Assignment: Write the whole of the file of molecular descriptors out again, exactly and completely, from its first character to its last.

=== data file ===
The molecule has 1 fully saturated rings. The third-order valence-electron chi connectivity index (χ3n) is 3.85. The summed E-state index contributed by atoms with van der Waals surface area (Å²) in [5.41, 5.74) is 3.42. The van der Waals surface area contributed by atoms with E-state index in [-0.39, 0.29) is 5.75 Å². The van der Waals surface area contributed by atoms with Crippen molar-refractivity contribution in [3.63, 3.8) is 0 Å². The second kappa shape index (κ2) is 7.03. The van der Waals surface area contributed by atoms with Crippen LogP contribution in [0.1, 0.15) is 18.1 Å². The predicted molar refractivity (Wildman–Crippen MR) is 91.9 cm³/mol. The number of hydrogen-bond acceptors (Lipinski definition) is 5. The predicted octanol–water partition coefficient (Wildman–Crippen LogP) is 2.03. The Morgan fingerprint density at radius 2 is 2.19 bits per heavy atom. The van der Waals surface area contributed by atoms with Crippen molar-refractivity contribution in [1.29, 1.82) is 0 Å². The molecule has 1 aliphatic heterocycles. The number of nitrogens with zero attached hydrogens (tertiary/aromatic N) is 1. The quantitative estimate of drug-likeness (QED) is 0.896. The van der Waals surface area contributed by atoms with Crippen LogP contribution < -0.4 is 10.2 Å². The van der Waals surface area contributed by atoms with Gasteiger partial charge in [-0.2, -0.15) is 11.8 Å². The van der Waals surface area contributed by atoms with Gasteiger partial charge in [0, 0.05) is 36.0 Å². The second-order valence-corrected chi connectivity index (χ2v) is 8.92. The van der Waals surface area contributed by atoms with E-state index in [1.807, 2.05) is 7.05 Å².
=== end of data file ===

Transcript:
The molecule has 1 fully saturated rings. The third-order valence-electron chi connectivity index (χ3n) is 3.85. The summed E-state index contributed by atoms with van der Waals surface area (Å²) in [5.41, 5.74) is 3.42. The van der Waals surface area contributed by atoms with E-state index in [-0.39, 0.29) is 5.75 Å². The van der Waals surface area contributed by atoms with Crippen molar-refractivity contribution in [3.63, 3.8) is 0 Å². The second kappa shape index (κ2) is 7.03. The van der Waals surface area contributed by atoms with Crippen LogP contribution in [0.1, 0.15) is 18.1 Å². The predicted molar refractivity (Wildman–Crippen MR) is 91.9 cm³/mol. The number of hydrogen-bond acceptors (Lipinski definition) is 5. The predicted octanol–water partition coefficient (Wildman–Crippen LogP) is 2.03. The Morgan fingerprint density at radius 2 is 2.19 bits per heavy atom. The van der Waals surface area contributed by atoms with Crippen molar-refractivity contribution in [1.29, 1.82) is 0 Å². The molecule has 1 aliphatic heterocycles. The number of nitrogens with zero attached hydrogens (tertiary/aromatic N) is 1. The quantitative estimate of drug-likeness (QED) is 0.896. The van der Waals surface area contributed by atoms with Crippen LogP contribution < -0.4 is 10.2 Å². The van der Waals surface area contributed by atoms with Gasteiger partial charge in [-0.2, -0.15) is 11.8 Å². The van der Waals surface area contributed by atoms with Gasteiger partial charge in [0, 0.05) is 36.0 Å². The second-order valence-corrected chi connectivity index (χ2v) is 8.92. The van der Waals surface area contributed by atoms with E-state index in [1.807, 2.05) is 7.05 Å².